Once again, my thanks to Valancourt for bringing this book back into print.









Monday, May 7, 2018

back to the present with The Garden of Blue Roses, by Michael Barsa

9781630230616
Underland Press, 2018
226 pp

paperback


"...he was both a fiction and real somehow." 

It took me some time to readjust to the real world after reading this book, which threw me completely off kilter during my time in the head of the main character, not always a comfortable place to be.  There are a number of unsettling things about this story, not so much because of what happens here, but rather because it left me somewhat disoriented throughout, trying to discern what exactly was real and what was not. In a mind that's filled with fragments of memory, strange dreams and living in a house filled with shadows and "strange echoes," it can get tricky sometimes. To his great credit, the author immerses us in atmosphere from page one and doesn't let up, ratcheting up the tension until it actually becomes a relief to finally make it to the end and breathe again.

 Briefly, because this is yet again another novel that needs to be experienced,  Milo Crane and his older sister Klara live together in the family home after the death of their parents in a car accident.  It is a quiet life for both of them, and Milo wouldn't have it any other way.  Given his dysfunctional childhood and his failed attempt at college, home suits him just fine. As we're told, thanks to their parents, neither Milo nor Klara were "suited for the modern world," so they share the house, Milo busy  constructing models while imagining himself as part of the world his figures inhabited. Life changes though when Klara decides to make big changes in the landscaping and brings in Henri Blanc, the gardener who will be doing the work.  Is it, as he wonders, only Milo's imagination that makes him so "wary" of this man?  Or is there something more at play here?  The dilemma here is that we're not quite certain what's real and what is a fiction.  Fictions, according to Milo's father, live "in the mind. Of the reader," and Milo has come to the point where he needs to, as he says,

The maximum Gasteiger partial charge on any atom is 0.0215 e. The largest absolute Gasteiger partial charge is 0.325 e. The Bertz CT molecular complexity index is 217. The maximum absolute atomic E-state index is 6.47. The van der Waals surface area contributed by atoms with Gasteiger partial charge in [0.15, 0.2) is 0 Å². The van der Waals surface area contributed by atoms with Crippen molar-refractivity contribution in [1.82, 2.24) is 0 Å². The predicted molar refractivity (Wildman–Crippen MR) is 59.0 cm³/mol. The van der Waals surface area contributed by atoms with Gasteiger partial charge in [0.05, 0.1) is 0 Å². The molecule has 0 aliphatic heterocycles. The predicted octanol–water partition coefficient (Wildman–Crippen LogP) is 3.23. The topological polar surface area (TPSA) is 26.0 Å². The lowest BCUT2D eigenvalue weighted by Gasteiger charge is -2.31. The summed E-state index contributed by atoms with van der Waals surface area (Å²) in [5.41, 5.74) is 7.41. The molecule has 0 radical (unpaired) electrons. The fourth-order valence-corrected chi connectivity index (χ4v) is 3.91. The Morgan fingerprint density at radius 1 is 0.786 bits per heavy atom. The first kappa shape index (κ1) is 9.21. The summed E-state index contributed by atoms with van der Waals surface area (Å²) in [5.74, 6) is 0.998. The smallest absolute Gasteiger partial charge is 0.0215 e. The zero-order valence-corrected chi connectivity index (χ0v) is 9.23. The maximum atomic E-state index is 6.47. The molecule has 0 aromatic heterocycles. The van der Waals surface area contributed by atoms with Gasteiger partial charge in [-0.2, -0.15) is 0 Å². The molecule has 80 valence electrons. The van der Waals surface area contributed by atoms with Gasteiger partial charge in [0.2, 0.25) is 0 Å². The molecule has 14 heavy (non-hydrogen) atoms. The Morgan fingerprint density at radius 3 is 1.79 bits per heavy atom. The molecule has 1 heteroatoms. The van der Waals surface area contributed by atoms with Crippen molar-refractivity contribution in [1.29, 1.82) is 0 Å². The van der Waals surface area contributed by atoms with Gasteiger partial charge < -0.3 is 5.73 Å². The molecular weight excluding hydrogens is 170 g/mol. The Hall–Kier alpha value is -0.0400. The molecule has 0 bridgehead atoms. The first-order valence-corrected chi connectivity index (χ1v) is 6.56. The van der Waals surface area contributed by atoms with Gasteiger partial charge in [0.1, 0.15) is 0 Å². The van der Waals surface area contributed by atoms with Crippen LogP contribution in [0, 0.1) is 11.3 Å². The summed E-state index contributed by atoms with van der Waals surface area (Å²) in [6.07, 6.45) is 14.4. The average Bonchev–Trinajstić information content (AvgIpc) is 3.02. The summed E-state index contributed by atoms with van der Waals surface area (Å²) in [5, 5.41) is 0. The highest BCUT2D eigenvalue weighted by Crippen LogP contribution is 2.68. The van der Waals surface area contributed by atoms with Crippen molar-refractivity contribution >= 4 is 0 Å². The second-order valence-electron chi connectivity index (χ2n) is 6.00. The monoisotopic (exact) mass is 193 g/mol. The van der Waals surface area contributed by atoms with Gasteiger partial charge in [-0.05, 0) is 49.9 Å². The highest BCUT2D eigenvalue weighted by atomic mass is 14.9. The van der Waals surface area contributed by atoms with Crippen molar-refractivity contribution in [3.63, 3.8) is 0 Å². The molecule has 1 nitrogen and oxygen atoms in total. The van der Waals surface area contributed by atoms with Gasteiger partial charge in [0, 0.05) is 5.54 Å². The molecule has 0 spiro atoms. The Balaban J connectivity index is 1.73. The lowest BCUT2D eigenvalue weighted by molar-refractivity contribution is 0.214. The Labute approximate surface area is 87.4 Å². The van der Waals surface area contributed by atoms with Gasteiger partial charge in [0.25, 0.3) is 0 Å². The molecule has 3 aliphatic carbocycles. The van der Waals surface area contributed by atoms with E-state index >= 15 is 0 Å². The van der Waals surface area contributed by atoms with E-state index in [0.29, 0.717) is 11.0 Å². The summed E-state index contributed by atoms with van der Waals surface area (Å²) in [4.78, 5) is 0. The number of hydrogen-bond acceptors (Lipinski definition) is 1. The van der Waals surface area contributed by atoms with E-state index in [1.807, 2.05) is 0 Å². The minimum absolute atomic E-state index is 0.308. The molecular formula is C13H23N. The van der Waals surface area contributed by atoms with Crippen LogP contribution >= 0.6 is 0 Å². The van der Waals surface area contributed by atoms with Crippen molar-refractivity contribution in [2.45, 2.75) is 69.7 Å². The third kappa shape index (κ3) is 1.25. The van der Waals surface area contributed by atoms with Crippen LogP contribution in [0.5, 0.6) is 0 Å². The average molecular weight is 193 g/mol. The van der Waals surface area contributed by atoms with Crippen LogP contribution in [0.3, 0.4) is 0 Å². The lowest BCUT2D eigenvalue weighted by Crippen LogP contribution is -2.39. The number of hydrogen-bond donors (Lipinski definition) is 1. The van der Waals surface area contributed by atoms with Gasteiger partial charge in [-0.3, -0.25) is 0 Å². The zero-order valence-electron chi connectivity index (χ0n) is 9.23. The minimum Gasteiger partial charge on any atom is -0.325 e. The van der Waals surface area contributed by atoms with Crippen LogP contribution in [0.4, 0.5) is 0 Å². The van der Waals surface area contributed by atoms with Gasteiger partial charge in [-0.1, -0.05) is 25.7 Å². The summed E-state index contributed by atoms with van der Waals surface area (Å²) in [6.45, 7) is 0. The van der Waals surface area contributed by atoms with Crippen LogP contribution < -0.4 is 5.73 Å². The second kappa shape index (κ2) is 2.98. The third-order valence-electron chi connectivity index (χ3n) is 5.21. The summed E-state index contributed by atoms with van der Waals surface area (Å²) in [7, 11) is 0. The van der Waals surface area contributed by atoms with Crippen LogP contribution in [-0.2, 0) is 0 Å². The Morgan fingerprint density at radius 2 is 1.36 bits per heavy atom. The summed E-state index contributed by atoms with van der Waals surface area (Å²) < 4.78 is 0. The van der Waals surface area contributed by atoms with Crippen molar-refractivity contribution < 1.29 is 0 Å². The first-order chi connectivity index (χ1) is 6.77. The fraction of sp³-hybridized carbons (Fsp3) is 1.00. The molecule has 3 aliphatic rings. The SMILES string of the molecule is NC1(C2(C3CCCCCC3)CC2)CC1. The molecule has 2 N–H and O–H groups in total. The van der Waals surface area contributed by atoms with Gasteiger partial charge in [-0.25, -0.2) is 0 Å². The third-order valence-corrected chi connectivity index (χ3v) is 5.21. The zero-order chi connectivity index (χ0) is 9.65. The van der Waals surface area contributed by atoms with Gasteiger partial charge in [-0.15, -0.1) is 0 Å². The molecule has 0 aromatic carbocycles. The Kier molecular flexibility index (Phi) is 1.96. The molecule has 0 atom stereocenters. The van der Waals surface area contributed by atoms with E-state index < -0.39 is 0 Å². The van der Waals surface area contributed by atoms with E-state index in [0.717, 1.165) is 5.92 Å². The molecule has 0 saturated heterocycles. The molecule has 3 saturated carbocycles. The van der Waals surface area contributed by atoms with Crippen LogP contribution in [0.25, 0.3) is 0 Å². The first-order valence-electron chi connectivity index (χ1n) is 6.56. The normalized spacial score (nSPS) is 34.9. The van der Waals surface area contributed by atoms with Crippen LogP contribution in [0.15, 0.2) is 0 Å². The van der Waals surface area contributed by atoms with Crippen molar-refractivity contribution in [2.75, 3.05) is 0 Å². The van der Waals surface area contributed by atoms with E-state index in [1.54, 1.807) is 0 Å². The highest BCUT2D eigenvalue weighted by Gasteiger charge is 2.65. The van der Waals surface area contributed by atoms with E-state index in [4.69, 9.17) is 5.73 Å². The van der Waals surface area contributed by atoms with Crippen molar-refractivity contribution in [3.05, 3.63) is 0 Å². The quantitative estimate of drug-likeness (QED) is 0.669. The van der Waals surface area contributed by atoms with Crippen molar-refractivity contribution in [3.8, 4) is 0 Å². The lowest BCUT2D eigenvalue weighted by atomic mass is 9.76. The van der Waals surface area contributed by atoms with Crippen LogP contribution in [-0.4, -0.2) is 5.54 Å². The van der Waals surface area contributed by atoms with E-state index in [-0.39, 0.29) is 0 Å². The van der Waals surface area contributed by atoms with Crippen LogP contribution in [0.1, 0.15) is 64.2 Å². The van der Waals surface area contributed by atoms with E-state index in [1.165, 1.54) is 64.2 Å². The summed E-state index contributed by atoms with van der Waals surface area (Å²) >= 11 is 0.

"find a way out of this novel I was trapped in -- out of the entire mental architecture I'd built up and only now realized was a cage..."
But at some point, the fictions and the reality will merge, and then...

I know it's incredibly cliché to say this, but this book really does work in layers, and they are beyond-skillfully crafted here in this author's debut novel. Secrets abound, memories come to light, and even then we're still not sure that we're dealing in reality.  While there is a LOT happening here that will jump out at you, it is, in a very big way, a book that deals with the question of perception, to the point where everything has to be questioned.   The first time through was unsettling; the second time through I gained much more of an appreciation for what he's done here. Not only has he produced a rather chilling tale, but if you look at (and are familiar with) the literary references the author mentions,  you can definitely see how these have helped to shape his own narrative in terms of both style and story; at the same time, this is clearly an original work.  And without going into any sort of detail,  I'll just say that my favorite references scattered throughout this novel are those relating to Mary Shelley's Frankenstein -- to me they were the most appropriate of all, but I won't say why because I don't want to wreck anything.

Don't expect a quick thrill here, because that's not what's going in in this book.  It is a story that both intelligent readers and literary-minded authors can enjoy.  And if this is his first offering, I'll be the first one in line for the next.